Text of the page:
The independent review, conducted by law firm Dechert LLP, found Black was not involved in any way with Epstein’s criminal activities. Black paid Epstein $158 million for advice on tax and estate planning and related services between 2012 and 2017, according to the review.
Black, 69, said that although the review confirmed he did not engage in any wrongdoing, he “deeply” regretted his involvement with Epstein.
“I hope that the results of the review, and related enhancements … will reaffirm to you that Apollo is dedicated to the highest levels of transparency and governance,” Black wrote in a note to Apollo fund investors. He will step down as CEO no later than July 31.
Apollo co-founder Marc Rowan, 58, will take over as CEO.
Rowan has often kept a low-key profile compared with Apollo’s other co-founder, Joshua Harris, 56, and spearheaded many initiatives that turned Apollo into a credit investment giant, including the permanent capital base the firm enjoys through its ties to reinsurer Athene Holding Ltd.
The revelations of Black’s ties to Epstein took a toll on Apollo, which Black turned into one of the world’s largest private equity groups. Apollo executives had warned in October that some investors had paused their commitments to the buyout firm’s funds as they awaited the review’s findings.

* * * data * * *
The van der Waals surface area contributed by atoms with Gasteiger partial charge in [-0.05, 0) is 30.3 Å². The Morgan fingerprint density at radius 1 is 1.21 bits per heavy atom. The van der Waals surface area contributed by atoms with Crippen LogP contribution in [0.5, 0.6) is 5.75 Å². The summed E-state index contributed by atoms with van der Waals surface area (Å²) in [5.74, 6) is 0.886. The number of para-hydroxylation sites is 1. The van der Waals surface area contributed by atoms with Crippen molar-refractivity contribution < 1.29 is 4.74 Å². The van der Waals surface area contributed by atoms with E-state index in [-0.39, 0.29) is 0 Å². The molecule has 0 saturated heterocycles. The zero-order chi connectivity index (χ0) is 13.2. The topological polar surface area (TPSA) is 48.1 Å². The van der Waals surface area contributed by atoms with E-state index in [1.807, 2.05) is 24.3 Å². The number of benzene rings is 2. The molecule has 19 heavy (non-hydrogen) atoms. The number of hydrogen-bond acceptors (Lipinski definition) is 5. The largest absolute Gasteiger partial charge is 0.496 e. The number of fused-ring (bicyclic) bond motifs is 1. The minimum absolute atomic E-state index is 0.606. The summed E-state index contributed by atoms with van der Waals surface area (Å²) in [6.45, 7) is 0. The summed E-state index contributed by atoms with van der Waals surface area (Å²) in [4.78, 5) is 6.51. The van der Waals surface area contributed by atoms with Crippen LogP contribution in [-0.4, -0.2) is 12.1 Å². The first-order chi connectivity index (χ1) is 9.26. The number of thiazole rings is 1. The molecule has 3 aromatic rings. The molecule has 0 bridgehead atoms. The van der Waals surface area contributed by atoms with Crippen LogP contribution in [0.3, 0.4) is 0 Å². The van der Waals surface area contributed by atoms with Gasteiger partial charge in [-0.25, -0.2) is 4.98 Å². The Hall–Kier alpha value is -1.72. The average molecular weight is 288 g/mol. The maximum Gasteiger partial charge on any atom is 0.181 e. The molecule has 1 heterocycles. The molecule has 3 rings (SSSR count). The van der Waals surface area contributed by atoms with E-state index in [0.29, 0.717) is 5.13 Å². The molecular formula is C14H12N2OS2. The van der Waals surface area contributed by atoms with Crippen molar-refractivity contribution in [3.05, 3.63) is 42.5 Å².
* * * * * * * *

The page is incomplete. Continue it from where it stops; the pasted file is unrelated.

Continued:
Apollo shares are down 1% since the New York Times reported on Oct. 12 that Black paid at least $50 million to Epstein for advice and services, when most of his clients had deserted him.
Over the same period, shares of peers Blackstone Group Inc, KKR & Co Inc and Carlyle Group Inc are up 19%, 10% and 23%, respectively.
“We think a large number of (Apollo fund investors) took a ‘pause’, and we believe the outcome (of the review) and changes today will cause most of them to return to allocating to future Apollo funds,” Credit Suisse analysts wrote in a research note.
Apollo shares jumped 4% to $47.65 in after-hours trading on Monday.
“We continue to follow these events closely and will evaluate how Apollo addresses its issues,” the California State Teachers’ Retirement System, one of the largest U.S. public pension funds and an Apollo investor, said in a statement.
Epstein was found dead at age 66 in August 2019 in a Manhattan jail, while awaiting trial on sex trafficking charges for allegedly abusing dozens of underage girls in Manhattan and Florida from 2002 to 2005. New York City’s chief medical examiner ruled that the cause of death was suicide by hanging.